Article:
Even though we didn’t vote for her. Aside from this unfairness, there’s the matter of Maine’s quirky system of awarding electoral votes to the winner of each congressional district. If “Donald” defeated “Hillary” in the 2nd District, “Donald” would be entitled to one electoral vote, reflecting the wishes of voters in the part of the state where most restaurants wouldn’t be caught dead serving kale. The new rules say that won’t happen; “Hillary” gets all the electoral votes. The anti-kale crowd can pound sand. To give LePage his due, the overwhelming majority of those disenfranchised voters in northern Maine are white, while in the state’s 1st District ... hmmm, the overwhelming majority of voters are also white. In reality, the Electoral College protects small states like Maine from big states like California by giving us twice as much influence in selecting a president as our meager population would otherwise allow. Is this undemocratic? Yes, but we don’t live in a democracy. The college was the Founding Fathers’ (partially successful) attempt to make the choosing of the president as representative of all viewpoints as possible. It also protected us from what the Proprietary Pops called the tyranny of the majority. Wait a minute. Wasn’t that majority composed almost entirely of white men? It appears that, as usual, LePage has it exactly backwards. The National Popular

Vote would allow the largest segment of the population – white people – to impose its will on every other ethnic group. The Electoral College is the institution designed to protect us from that happening. That it doesn’t always work perfectly (see Richard Nixon, Warren G. Harding, Bill Clinton, Donald Trump) is no reason to abandon it for reckless experimentation in ceding presidential selection to the most populous states. Most of which are full of sketchy white people. Unlike one-person-one-vote, you can email me as often as you like at

Balentine from page 8

basis. They’ll be found out and corrected, sometimes humiliatingly so. Despite the inherent advantages of smaller government and smaller journalism, unfortunately we’re seeing a trend toward bigger. But just as service after the sale is why many shop locally, remember this Sunshine Week that local is almost always better for news and government for reasons of accountability. John Balentine, a former managing editor for Sun Media Group, lives in Windham.

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March 14, 2019



Building STEM-minded students

In December 2012, a White House news skills in a more engaging manner is resorelease predicted the United States would nating with students and staff alike, because need approximately 1 million more STEM STEM-based labs require collaborative problem solving and critical professionals than were projected to graduate by Superintendent’s thinking. Recently, our School 2022. Board had the opportunity This statement about to visit STEM classrooms science, technology, engiat the Durham Community neering and mathematics School. Board member Madprofessions is as true today dy Vertenten reported that she as it was then, as the need and Chairwoman Michelle for professionals in these Ritcheson were challenged to fields continues to rise. program a small robot, giving According to the U. S. them an introduction to the Department of Commerce, skills we expose our students in 2015 there were 9 milto in engineering and computlion STEM workers in the er science. United States – about 6.1 As she approached the percent of all workers, up Becky Foley task, she initially felt unsure, from 5.5 percent just five because like so many women years earlier. Employment in STEM occupations grew much faster she never considered herself a good math than employment in non-STEM occupa- or science student. The teacher didn’t offer tions over the last decade (24.4 percent ver- assistance, but watched as the two of them sus 4.0 percent, respectively), and STEM grappled with the task at hand. “We felt happy and excited by our ability occupations are projected to grow by 8.9 percent from 2014-2024, compared with 6.4 to figure it out, and the teacher verbally percent growth for non-STEM occupations. reinforced our accomplishments,” Maddy STEM workers also command higher said. “That was a huge a-ha moment about wages, earning 29 percent more than their one of the ways education has evolved since I was a young student. I see how in this non-STEM counterparts in 2015. In response to this need, Regional School kind of learning environment, kids emerge Unit 5 continues to expand STEM educa- more confident and excited about their tion. Over the past couple of years, we have ability to learn.” Facilitating learning and promoting stutransitioned from traditional computer labs in the elementary schools to STEM class- dent discourse are currently two areas of rooms, expanding the opportunities for our focus in RSU 5. Additionally, we are partstudents to be inspired and engaged in more nering with community groups to expand and enhance STEM education. authentic learning. The Freeport, Pownal and Durham EdThe focus to teach needed technological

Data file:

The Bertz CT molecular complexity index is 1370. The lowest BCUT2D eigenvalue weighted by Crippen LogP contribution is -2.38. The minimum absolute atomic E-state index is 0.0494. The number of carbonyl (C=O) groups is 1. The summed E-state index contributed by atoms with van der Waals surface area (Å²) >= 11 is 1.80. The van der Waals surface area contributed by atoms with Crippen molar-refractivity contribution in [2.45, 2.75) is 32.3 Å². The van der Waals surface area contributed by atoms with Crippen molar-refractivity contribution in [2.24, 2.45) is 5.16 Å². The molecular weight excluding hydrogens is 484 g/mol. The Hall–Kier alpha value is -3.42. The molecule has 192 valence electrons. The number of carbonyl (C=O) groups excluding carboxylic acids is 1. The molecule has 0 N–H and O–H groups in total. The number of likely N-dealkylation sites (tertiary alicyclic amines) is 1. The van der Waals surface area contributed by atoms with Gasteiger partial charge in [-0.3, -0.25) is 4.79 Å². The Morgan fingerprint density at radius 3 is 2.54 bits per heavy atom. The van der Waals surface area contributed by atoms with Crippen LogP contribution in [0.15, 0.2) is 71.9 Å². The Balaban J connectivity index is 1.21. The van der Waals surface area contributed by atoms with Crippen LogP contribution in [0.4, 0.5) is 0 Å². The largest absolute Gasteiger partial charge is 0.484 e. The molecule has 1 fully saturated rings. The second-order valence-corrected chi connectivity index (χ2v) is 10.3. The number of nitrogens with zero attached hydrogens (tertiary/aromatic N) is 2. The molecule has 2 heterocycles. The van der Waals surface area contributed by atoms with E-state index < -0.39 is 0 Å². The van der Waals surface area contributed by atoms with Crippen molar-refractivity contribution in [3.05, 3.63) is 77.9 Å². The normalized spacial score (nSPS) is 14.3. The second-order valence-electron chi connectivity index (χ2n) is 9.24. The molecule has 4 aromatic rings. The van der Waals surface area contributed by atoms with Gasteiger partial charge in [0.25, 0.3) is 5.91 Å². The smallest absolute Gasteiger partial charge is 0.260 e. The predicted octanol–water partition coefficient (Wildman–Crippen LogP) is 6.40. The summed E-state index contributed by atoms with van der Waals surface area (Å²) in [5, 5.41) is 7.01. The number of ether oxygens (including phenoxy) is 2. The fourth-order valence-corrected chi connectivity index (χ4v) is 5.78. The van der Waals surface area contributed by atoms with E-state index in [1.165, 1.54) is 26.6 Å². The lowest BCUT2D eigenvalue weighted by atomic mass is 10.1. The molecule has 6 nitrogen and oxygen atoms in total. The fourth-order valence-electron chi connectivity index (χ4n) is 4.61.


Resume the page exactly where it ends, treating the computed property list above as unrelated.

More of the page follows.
Yarmouth councilors ignore oversight role

I want to personally thank former Town Councilor James MacLeod for his public comment at a recent Yarmouth Town Council meeting, when he encouraged the sitting council to create or update the job description for the town manager. Unbeknownst to many, we currently do not use a job description for our town manager, the position is not annually reviewed, there is no process for overseeing raises, and according to MacLeod and other